Home » Sri Lanka to discuss the repayment of emergency credits from India

Sri Lanka to discuss the repayment of emergency credits from India


Sri Lanka is to discuss the repayment of emergency credits from India separately from other defaulted debt, Central Bank Governor Nandalal Weerasinghe said.

The Asian Clearing Union and other Indian credits from India given in 2022 have been excluded from the perimeter for the debt restructuring process, he revealed.

Central banks swaps from “and any short term emergency facilities from anywhere and anything that was disbursed after the debt suspension” in April 2022 are also excluded.

“Those will have to be discussed separately. There is an understanding with creditors, especially with India about their liabilities between creditors that once we finalize the debt restructuring terms we will discuss separately, how we can settle.”

Sri Lanka owes around US$1.9 billion on ACU credits given by India according to data released to creditors.

India has given around 3.9 billion US dollars through credit lines, swaps and ACU deferrals

Any domestic debt restructuring will be part of a negotiation process with creditors, which will take place after a program with the International Monetary Fund is in place, Central Bank Governor Weerasinghe said.

First financial assurances from bi-lateral creditors have to be received to qualify for the IMF program.“Then only we start discussions with private creditors, he added.

Sri Lanka was already engaged with a private creditor but detailed discussions will start after the IMF program is in place.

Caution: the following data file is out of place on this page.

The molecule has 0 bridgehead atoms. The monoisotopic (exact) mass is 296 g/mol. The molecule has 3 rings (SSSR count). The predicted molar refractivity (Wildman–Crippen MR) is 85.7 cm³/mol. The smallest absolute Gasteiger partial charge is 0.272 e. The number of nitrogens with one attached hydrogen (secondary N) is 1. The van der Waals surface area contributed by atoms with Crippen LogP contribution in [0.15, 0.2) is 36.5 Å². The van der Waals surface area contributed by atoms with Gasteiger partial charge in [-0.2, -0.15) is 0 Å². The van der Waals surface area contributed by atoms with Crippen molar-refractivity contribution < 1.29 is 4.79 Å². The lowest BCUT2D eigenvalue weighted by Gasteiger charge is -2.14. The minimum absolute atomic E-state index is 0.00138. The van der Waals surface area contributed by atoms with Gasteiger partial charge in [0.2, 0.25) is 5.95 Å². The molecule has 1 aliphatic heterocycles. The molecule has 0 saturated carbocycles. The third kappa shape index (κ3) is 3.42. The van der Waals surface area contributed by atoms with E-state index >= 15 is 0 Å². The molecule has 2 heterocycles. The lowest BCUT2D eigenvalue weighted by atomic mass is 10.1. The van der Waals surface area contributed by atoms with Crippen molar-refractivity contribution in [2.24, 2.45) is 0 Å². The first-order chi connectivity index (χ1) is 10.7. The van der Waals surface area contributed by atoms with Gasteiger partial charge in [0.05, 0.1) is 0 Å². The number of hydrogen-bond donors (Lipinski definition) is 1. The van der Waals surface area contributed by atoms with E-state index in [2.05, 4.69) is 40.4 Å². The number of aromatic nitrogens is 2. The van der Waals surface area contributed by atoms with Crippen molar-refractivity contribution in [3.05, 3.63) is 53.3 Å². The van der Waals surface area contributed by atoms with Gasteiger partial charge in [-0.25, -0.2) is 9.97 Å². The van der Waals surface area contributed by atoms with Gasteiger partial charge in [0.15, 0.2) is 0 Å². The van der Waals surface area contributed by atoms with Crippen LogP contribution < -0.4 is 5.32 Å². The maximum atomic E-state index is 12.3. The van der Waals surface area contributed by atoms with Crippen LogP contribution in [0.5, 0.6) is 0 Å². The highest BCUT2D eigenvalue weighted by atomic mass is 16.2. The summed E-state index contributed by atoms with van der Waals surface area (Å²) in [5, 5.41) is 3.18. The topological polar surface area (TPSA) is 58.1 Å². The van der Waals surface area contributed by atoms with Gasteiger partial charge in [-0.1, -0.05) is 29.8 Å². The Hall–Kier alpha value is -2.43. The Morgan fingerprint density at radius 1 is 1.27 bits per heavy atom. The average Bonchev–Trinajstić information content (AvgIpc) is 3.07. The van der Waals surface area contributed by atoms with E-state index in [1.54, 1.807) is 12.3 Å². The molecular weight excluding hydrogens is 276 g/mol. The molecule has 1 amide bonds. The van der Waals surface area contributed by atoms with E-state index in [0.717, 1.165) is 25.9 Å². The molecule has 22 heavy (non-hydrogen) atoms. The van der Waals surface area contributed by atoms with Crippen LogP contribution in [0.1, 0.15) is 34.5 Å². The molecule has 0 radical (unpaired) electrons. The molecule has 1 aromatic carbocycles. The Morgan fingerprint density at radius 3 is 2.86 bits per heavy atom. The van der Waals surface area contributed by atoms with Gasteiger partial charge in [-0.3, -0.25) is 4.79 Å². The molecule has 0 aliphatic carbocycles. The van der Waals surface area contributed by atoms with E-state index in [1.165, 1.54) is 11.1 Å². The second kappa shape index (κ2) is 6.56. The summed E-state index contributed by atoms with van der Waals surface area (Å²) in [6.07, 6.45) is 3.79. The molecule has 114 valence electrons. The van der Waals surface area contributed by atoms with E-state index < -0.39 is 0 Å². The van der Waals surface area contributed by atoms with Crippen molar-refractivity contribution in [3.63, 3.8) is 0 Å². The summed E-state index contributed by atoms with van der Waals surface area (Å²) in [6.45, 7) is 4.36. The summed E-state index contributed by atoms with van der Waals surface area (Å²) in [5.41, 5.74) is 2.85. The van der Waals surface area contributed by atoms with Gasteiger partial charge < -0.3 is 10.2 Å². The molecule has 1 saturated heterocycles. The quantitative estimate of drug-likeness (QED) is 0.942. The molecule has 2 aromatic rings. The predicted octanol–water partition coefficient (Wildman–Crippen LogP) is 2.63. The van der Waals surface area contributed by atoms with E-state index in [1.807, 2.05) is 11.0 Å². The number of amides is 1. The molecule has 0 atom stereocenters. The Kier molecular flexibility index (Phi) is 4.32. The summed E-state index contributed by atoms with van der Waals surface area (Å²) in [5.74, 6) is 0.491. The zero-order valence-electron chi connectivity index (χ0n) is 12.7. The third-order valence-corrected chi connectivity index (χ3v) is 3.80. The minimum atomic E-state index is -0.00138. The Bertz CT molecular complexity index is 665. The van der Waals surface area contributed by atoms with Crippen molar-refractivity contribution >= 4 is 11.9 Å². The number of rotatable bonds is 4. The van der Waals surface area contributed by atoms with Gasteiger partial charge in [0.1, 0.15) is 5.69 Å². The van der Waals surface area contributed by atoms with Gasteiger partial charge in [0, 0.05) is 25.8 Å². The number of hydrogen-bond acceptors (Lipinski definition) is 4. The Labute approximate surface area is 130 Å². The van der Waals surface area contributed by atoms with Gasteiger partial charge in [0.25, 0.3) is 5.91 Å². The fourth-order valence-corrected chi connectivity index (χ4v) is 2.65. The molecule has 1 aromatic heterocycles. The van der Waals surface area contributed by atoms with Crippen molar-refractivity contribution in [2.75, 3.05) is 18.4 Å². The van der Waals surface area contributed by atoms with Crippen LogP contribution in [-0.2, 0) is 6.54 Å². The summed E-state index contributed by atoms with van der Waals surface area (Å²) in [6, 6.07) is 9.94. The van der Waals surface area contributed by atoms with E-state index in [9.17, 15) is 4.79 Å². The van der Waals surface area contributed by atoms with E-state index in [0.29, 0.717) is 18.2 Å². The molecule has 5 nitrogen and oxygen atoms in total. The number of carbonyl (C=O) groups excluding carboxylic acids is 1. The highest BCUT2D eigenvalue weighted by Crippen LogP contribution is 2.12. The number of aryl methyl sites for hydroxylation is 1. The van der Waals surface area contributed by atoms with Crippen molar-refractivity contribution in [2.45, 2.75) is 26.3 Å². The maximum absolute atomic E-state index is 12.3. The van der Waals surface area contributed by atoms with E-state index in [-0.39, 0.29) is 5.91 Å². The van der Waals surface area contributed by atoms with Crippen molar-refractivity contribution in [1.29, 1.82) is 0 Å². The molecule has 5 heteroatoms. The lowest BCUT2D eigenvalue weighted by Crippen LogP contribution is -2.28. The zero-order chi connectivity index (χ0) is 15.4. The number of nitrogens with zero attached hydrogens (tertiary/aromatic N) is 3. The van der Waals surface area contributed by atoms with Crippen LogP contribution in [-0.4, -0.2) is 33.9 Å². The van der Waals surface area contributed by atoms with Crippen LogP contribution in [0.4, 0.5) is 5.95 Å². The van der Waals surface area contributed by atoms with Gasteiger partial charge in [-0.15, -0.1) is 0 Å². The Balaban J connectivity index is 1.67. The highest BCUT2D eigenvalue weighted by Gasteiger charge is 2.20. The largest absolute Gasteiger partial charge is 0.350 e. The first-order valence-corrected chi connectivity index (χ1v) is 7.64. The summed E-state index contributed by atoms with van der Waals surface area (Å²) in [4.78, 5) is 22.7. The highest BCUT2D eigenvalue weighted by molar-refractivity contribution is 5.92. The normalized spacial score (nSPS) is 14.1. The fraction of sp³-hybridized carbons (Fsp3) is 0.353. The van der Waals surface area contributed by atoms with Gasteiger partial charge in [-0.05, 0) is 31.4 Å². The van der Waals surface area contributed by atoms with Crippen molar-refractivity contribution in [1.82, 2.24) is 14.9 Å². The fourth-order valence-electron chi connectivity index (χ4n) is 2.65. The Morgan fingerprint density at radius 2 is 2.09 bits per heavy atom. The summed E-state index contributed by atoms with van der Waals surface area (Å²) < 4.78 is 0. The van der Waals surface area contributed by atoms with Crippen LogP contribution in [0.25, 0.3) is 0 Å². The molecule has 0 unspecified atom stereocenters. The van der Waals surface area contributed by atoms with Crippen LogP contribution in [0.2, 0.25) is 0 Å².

The discussions will involve ‘what is demanded from the other side and how they can contribute’ and ‘how we can contribute’.As a creditor party it was not right to comment, he said.

Sri Lanka’s sovereign bond holders however will demand a domestic debt restructuring, according to reports.

Sri Lanka is expecting to conclude debt restructuring in about six months, Governor Weerasinghe said.

Sri Lanka authorities have said a domestic debt restructure will hurt commercial banks which have already taken a hit on mark-to-market losses.

Holders of domestic debt have seen the real value already slashed as the rupee fell from 200 to 360 to the US dollar.Bank would also have to take a hit on International Sovereign Bonds.

The central bank was in discussions on bank on any impact on debt treatment, Governor Weerasinghe said.adding We are talking to banks,” We thing we can manage it.”

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